ona vs ni
How to use ona and ni and their differences:
ona is a third person pronoun, similar to English's it, they, she, him, themselves, etc.
ona can contain the information of a noun phrase (a head noun plus its modifiers), here are some examples:
- mi kepeken ilo. ona li pona. - I'm using a tool. It [the tool] is good.
- jan Mimi li moku e kili ona. - Mimi is eating her [Mimi's] fruit.
- kasi mute li lon. ona laso li pona. - There are many plants. The blue ones [plants] are good.
ni is a demonstrative pronoun, similar to English's this, that, these, and those.
Besides being able to contain the information of a noun phrase, it can also hold the information of an entire sentence. Not only that, the information that ni contains can come after it is said, examples:
- mi kepeken ilo. ni li pona. - I'm using a tool. This [using a tool] is good.
- jan Mimi li moku e kili ni: ona li loje walo li tan ma Pasiju. - Mimi is eating this [information will come] fruit: it [the fruit] is whitish red and it comes from Brazil.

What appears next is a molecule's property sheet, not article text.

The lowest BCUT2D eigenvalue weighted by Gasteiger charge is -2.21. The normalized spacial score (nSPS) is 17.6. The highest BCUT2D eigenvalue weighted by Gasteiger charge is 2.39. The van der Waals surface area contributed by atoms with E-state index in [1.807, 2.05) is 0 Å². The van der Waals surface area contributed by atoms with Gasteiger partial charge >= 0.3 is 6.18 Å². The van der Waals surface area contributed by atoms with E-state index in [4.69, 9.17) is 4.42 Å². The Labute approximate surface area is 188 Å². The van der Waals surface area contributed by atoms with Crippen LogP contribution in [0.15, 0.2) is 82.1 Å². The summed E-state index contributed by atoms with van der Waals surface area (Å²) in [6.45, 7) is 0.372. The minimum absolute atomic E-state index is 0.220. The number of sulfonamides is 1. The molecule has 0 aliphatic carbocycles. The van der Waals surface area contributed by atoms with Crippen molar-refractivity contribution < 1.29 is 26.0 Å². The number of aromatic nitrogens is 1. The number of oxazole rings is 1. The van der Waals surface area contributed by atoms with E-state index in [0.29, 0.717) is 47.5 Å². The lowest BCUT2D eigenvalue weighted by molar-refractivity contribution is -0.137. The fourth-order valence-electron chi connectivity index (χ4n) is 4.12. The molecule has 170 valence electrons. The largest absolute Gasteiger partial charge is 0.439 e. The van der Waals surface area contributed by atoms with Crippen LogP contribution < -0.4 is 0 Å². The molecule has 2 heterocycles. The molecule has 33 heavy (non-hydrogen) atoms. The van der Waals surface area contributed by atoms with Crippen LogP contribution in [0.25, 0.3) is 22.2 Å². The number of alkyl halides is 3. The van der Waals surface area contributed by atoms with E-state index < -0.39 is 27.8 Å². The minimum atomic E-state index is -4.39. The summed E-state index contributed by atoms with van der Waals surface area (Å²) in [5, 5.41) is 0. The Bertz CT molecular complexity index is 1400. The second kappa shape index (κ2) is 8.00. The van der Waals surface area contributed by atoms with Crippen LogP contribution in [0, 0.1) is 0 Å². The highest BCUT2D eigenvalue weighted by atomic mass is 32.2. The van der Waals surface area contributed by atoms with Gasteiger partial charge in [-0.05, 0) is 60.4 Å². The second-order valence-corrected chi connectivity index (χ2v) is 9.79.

- mi wile kama sona e toki Alapi. mi o ni. - I want to learn the Arabic language. I should do this [learn the Arabic language].
Note that when ona is used, [ijo] ni can be used instead:
- mi moku e kili. ona li pona. - I eat a fruit. It [the fruit] is good.
- mi moku e kili. kili ni li pona. - I eat a fruit. This fruit is good.
Notice in the first example of each (mi kepeken ilo), how substituting ona for ni changes the meaning of the second part. Here are more examples of the difference ona and ni can make in a sentence:
- mi wile ala moku e kili ona - I don't want to eat her fruit.
- mi wile ala moku e kili ni - I don't want to eat this fruit.
- mi sona e toki mute. ona li pona. - I know many languages. They [the languages] are good.
- mi sona e toki mute. ni li pona. - I know many languages. This [knowing many languages] is good.